Deacons Cellar and Frei ready for their priestly ordinations

Deacon Michael Cellars elevates the precious blood during his diaconate ordination Mass at the Cathedral of St. John the Baptist in Charleston on May 17, 2019. He and Deacon Will Frei will be ordained to the priesthood on July 10. (Miscellany file photo)

As the summer begins, two seminarians for the Diocese of Charleston are in the home stretch of their long journeys to the priesthood. 

Deacons Will Frei and Michael Cellars will be ordained to the priesthood for the diocese July 10 at 5 p.m. at Holy Spirit Church on Johns Island. 

They are spending the last weeks before ordination combining parish work with prayer, study and rare free time, while also handling the unique challenges of serving people during a pandemic. 

For both men, their last semester of study was completely different than they had originally imagined it would be. Because of the novel coronavirus, they had to leave their respective seminaries, return to the U.S. and complete their work online. Deacon Cellars studied at St. Mary’s Seminary in Houston, while Deacon Frei was at the Pontifical North American College in Rome.

They lived for eight weeks with their brother seminarians at the Our Lady of Joyful Hope House of Formation, getting to know each other and helping out people in the neighborhood while also serving at Mass and Holy Hours that were livestreamed for people around the state. 

They left Charleston in late May for a month of work at the parish level. Deacon Frei is serving at St. Joseph Church in Columbia, while Deacon Cellars is at Blessed Trinity Church in Greer. 

In addition, Deacon Frei is still attending online school and has been spending much of his time writing term papers and studying for exams as the spring term in Rome does not end until June 24. In his free time, he is visiting family and friends in Aiken. 

The Rev. Mr. Frei is the son of Dr. Wayne and Mary Frei, and he grew up attending St. Mary Help of Christians Church in Aiken. Before going to Rome, he studied at the University of Dallas and at Catholic University in Washington, D.C. 

Deacon Will Frei laughs with the Little Sisters of the Poor after his diaconate ordination held Oct. 3, 2019, in the Basilica of St. Peter in the Vatican.

“It feels a bit surreal that ordination to the priesthood is only a month away,” Deacon Frei said. “How my nine years of study have flown by! Looking back at all the experiences I have had throughout my formation, I can confidently say that God never ceases laboring to love us, and that He is nearer to us than we can ever understand or feel in this life.”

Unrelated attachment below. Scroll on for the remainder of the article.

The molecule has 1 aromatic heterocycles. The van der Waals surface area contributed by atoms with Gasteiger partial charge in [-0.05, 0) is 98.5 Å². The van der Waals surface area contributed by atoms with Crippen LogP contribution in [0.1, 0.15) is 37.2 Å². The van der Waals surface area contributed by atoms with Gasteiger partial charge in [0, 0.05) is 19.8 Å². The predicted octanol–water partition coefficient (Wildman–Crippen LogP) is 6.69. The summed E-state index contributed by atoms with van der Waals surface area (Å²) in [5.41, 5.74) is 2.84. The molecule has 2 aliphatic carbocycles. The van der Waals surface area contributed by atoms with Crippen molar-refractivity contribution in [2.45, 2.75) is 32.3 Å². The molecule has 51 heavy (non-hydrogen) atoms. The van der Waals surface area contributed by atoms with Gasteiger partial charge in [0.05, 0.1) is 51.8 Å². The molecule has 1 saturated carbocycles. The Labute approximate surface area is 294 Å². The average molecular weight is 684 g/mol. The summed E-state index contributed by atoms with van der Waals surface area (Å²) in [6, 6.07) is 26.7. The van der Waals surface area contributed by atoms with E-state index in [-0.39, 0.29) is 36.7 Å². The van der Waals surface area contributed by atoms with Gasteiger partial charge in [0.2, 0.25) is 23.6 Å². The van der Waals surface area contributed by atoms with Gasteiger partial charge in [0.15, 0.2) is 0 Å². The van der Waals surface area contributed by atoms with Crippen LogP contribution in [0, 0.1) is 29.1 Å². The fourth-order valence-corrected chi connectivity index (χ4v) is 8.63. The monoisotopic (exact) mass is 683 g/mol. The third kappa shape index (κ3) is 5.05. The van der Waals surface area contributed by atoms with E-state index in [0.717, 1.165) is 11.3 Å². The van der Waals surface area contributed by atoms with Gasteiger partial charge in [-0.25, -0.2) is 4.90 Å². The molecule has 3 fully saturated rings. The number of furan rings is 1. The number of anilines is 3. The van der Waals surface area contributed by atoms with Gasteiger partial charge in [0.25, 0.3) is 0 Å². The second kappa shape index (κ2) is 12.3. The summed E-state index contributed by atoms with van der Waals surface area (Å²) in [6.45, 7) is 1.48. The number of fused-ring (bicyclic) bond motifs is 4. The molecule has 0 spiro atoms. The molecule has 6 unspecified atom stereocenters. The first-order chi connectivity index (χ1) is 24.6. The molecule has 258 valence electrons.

Spiritual development has always been central to Deacon Frei’s vocation. He said the biggest challenge he is currently facing is preparing himself spiritually for the huge step he is about to take, which is why he plans to make a short retreat before July 10.

A Charleston native, Deacon Cellars is the son of Mike and Karen Cellars and grew up attending St. Mary of the Annunciation Church. His vocation journey has been a long one. He initially started seminary in 2004 but left after 18 months and worked in sales. Years of prayer and discernment eventually led him back to his call to the priesthood and his studies in Houston. 

He has been helping Father Jaime González, parochial administrator at Blessed Trinity, by assisting at Mass, funerals and benediction. He speaks Spanish and that skill has served the parish well.

He said it has been a challenge to complete his last weeks before ordination against the backdrop of the pandemic and the recent turmoil that has affected the country in the wake of the death of George Floyd. 

“With the outrage and unrest that has swept across our state and nation, I have asked how can I, and how can we, help at building bridges within our local communities,” he said. “I have been thinking about ways I can help in bringing about healing and mending the hearts and minds of those who are searching for the theological virtues of faith, hope and charity.” 

Deacon Cellars has also been meeting with Hispanic families to help him work on his Spanish and they recently asked him how it felt to be close to ordination.

“My response was simply ‘tranquilo’ (Spanish for calm),” he said. “I feel calm and at peace because I know this is what our Lord has called me to do. Every person has a mission in life that is unique to themselves, and my mission is to serve the people of God as a servant and priest of our Lord Jesus Christ.”